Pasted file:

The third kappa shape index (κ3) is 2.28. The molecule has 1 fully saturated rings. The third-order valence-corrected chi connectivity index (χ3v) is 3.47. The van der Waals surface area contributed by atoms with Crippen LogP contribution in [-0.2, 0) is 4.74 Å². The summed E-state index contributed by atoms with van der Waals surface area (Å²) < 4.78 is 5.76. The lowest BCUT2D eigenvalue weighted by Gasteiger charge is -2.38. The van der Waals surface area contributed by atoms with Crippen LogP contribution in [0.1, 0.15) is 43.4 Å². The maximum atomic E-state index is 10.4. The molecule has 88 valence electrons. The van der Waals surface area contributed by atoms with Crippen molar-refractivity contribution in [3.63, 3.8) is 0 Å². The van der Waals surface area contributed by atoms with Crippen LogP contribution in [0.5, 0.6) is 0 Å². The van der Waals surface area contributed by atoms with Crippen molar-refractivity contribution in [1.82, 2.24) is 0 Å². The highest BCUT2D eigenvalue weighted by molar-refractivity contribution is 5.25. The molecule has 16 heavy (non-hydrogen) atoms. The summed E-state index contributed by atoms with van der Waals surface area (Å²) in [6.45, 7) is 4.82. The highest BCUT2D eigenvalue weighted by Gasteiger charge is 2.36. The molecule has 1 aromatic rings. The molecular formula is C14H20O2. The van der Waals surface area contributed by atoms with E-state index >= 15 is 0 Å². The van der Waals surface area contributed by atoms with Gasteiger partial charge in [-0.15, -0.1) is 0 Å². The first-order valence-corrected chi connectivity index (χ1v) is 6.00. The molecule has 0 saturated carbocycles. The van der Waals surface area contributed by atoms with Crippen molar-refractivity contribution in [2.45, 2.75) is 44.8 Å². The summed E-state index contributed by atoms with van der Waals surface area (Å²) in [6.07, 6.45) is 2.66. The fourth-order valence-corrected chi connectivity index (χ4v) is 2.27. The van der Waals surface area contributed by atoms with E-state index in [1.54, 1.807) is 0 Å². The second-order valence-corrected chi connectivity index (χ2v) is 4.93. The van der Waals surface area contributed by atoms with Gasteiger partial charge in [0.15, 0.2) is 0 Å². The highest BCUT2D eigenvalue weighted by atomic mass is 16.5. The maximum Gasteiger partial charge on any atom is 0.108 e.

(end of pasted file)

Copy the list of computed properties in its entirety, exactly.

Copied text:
The third kappa shape index (κ3) is 2.28. The molecule has 1 fully saturated rings. The third-order valence-corrected chi connectivity index (χ3v) is 3.47. The van der Waals surface area contributed by atoms with Crippen LogP contribution in [-0.2, 0) is 4.74 Å². The summed E-state index contributed by atoms with van der Waals surface area (Å²) < 4.78 is 5.76. The lowest BCUT2D eigenvalue weighted by Gasteiger charge is -2.38. The van der Waals surface area contributed by atoms with Crippen LogP contribution in [0.1, 0.15) is 43.4 Å². The maximum atomic E-state index is 10.4. The molecule has 88 valence electrons. The van der Waals surface area contributed by atoms with Crippen molar-refractivity contribution in [3.63, 3.8) is 0 Å². The van der Waals surface area contributed by atoms with Crippen LogP contribution in [0.5, 0.6) is 0 Å². The van der Waals surface area contributed by atoms with Crippen molar-refractivity contribution in [1.82, 2.24) is 0 Å². The highest BCUT2D eigenvalue weighted by molar-refractivity contribution is 5.25. The molecule has 16 heavy (non-hydrogen) atoms. The summed E-state index contributed by atoms with van der Waals surface area (Å²) in [6.45, 7) is 4.82. The highest BCUT2D eigenvalue weighted by Gasteiger charge is 2.36. The molecule has 1 aromatic rings. The molecular formula is C14H20O2. The van der Waals surface area contributed by atoms with E-state index >= 15 is 0 Å². The van der Waals surface area contributed by atoms with Gasteiger partial charge in [-0.15, -0.1) is 0 Å². The first-order valence-corrected chi connectivity index (χ1v) is 6.00. The molecule has 0 saturated carbocycles. The van der Waals surface area contributed by atoms with Crippen molar-refractivity contribution in [2.45, 2.75) is 44.8 Å². The summed E-state index contributed by atoms with van der Waals surface area (Å²) in [6.07, 6.45) is 2.66. The fourth-order valence-corrected chi connectivity index (χ4v) is 2.27. The van der Waals surface area contributed by atoms with E-state index in [1.54, 1.807) is 0 Å². The second-order valence-corrected chi connectivity index (χ2v) is 4.93. The van der Waals surface area contributed by atoms with Gasteiger partial charge in [0.15, 0.2) is 0 Å². The highest BCUT2D eigenvalue weighted by atomic mass is 16.5. The maximum Gasteiger partial charge on any atom is 0.108 e.